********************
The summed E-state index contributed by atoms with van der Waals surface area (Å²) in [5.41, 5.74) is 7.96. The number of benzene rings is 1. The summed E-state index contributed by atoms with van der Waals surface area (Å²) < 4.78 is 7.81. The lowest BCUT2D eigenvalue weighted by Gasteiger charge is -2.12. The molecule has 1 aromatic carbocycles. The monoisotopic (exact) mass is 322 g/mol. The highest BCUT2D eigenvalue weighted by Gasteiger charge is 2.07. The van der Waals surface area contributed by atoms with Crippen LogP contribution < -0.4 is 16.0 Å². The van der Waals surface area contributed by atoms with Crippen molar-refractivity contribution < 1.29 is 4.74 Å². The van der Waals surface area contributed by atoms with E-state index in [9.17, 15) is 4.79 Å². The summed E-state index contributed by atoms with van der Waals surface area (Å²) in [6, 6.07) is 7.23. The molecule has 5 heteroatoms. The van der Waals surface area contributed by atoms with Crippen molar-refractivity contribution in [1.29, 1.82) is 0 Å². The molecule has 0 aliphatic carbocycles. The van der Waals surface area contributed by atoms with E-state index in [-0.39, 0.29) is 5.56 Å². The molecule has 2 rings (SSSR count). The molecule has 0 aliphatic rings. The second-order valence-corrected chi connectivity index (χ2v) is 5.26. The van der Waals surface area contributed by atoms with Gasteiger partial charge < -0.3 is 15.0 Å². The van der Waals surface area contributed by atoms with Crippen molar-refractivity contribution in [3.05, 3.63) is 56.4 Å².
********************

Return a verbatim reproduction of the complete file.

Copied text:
The summed E-state index contributed by atoms with van der Waals surface area (Å²) in [5.41, 5.74) is 7.96. The number of benzene rings is 1. The summed E-state index contributed by atoms with van der Waals surface area (Å²) < 4.78 is 7.81. The lowest BCUT2D eigenvalue weighted by Gasteiger charge is -2.12. The molecule has 1 aromatic carbocycles. The monoisotopic (exact) mass is 322 g/mol. The highest BCUT2D eigenvalue weighted by Gasteiger charge is 2.07. The van der Waals surface area contributed by atoms with Crippen LogP contribution < -0.4 is 16.0 Å². The van der Waals surface area contributed by atoms with Crippen molar-refractivity contribution < 1.29 is 4.74 Å². The van der Waals surface area contributed by atoms with E-state index in [9.17, 15) is 4.79 Å². The summed E-state index contributed by atoms with van der Waals surface area (Å²) in [6, 6.07) is 7.23. The molecule has 5 heteroatoms. The van der Waals surface area contributed by atoms with Crippen molar-refractivity contribution in [1.29, 1.82) is 0 Å². The molecule has 0 aliphatic carbocycles. The van der Waals surface area contributed by atoms with E-state index in [-0.39, 0.29) is 5.56 Å². The molecule has 2 rings (SSSR count). The molecule has 0 aliphatic rings. The second-order valence-corrected chi connectivity index (χ2v) is 5.26. The van der Waals surface area contributed by atoms with Gasteiger partial charge < -0.3 is 15.0 Å². The van der Waals surface area contributed by atoms with Crippen molar-refractivity contribution in [3.05, 3.63) is 56.4 Å².